BEAUFORT — It’s still unclear if the county’s collective tax valuation will increase or decrease in January 2020.
This is according to County Tax Administrator Sarah Davis who, at county commissioners’ Monday meeting at the administration building on Court House Square, formally announced the schedule of values is available to the public.
“It’s currently available to (county commissioners) and also available to the public to come (to the tax office) to review or request an electronic copy,” Ms. Davis said, later adding, “it’s still a little early for us to determine what the values are doing, but we have moved on to the final stage.”
The tax administrator’s office is located at 302 Court House Square on the first floor of the administration building.
“The schedule of values is just a guide that we use in the revaluation process,” Ms. Davis said, adding that the schedule will not give residents an exact rate. “It’s one piece of it.”
Originally scheduled for 2018, the property revaluation was moved to 2020 because of Hurricane Florence. At the time, the county’s former tax administrator, Carl Tilghman, suggested the county postpone the revaluation due to the property damage caused by the hurricane. Mr. Tilghman said it would be difficult to correctly value property during storm recovery.
Speaking to county commissioners Monday, Ms. Davis said she and her staff are in the final stages of the process and there are a number of things they look at to determine property values.
“We look at vacant lots, improved land, residential improvements, farm buildings and improvements, commercial properties, industrial properties, residential properties, any type of real property that you can think of,” Ms. Davis said. “So you can see that’s quite a challenge.”
She also said the appraisal process is a mass appraisal.
“A lot of people, sometimes, when they look at their tax value they think of a fee appraisal, like what you get when you go to the bank to have your house mortgaged,” Ms. Davis said. “It’s not always as easy as looking at one property and finding the costs of one property. We don’t go on the inside of homes…we take a snapshot of the outside and try to apply it. I always like to let people know to keep that in mind.”
In total, the tax office will be assessing 60,761 parcels throughout the county.
Ms. Davis said one of the next steps is for county commissioners to approve the schedule of values, and county staff will give residents time to review the tentative schedule.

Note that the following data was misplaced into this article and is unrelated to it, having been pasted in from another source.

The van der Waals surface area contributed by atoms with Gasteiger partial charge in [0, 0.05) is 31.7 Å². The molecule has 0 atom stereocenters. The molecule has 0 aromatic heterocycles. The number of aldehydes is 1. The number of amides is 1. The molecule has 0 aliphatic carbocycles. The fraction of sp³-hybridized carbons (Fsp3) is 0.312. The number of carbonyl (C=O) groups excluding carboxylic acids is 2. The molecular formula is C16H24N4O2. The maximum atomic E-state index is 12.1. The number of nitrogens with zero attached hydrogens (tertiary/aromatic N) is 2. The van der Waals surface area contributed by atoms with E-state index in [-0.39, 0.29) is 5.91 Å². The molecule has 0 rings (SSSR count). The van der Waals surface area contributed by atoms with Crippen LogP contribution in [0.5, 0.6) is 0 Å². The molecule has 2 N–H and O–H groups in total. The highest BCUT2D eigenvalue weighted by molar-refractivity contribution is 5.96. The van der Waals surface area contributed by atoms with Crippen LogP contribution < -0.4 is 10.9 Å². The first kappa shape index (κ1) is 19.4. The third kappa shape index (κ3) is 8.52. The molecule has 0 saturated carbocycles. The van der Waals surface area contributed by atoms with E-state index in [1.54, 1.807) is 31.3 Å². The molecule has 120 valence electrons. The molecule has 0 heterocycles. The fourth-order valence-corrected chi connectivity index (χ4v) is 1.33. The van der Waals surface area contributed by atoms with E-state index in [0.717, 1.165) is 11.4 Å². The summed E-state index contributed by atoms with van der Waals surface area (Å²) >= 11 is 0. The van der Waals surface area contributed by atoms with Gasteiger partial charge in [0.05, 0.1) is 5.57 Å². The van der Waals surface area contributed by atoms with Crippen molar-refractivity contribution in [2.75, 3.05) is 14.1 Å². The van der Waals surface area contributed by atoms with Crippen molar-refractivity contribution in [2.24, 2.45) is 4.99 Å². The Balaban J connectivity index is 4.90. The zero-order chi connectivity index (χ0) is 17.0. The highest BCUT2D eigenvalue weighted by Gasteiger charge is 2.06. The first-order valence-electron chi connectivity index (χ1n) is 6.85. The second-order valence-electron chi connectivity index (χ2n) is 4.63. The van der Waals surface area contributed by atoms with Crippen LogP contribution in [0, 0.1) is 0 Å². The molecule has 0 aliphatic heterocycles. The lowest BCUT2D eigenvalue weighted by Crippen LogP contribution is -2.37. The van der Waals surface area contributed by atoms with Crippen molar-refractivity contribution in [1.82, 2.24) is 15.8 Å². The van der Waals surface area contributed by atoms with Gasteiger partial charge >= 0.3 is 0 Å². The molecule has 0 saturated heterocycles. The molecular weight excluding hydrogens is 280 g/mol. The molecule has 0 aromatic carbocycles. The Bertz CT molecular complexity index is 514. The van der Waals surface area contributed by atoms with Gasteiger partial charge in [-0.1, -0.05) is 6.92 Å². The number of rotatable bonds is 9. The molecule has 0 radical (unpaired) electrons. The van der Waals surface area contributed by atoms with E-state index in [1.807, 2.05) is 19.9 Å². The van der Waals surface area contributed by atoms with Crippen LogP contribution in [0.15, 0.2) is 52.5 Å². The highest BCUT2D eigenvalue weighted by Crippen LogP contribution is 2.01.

County commissioners agreed they would hold a public hearing on the proposed schedule during their Monday, Nov. 18 meeting, after which they will consider the schedule for approval.
Once complete, the 2020 revaluation will be the first since 2015. County Chairperson Mark Mansfield said the county’s collective valuation increased during the past two revaluation periods. Although tax office staff said it’s still too early to predict an outcome for 2020, Mr. Mansfield predicted a marginal increase.
“We saw the most significant decrease in 2011,” Mr. Mansfield said. “And in 2015, it was about a 13 percent decrease. We were scheduled for a revaluation last year … but after all the devastation we decided to put that off because the answer to the $1 million question is property values are probably going up.”
He also predicted the revaluation wouldn’t have a significant impact on residents’ pocketbooks.
“Just because your tax values will go up, your tax rates (should) go down by some nominal amount,” Mr. Mansfield said. “Those values, they have to be close because…it’s going to be four years before we can do them again.”
Ms. Davis said the purpose of revaluating properties every few years is to eliminate what she describes as inequities that might develop.
“The value in January of 2020 should reflect the current market,” Ms. Davis said.
Contact Dean-Paul Stephens at 252-726-7081, ext. 232; email Dean@thenewstimes.com; or follow on Twitter @DeanPEStephens.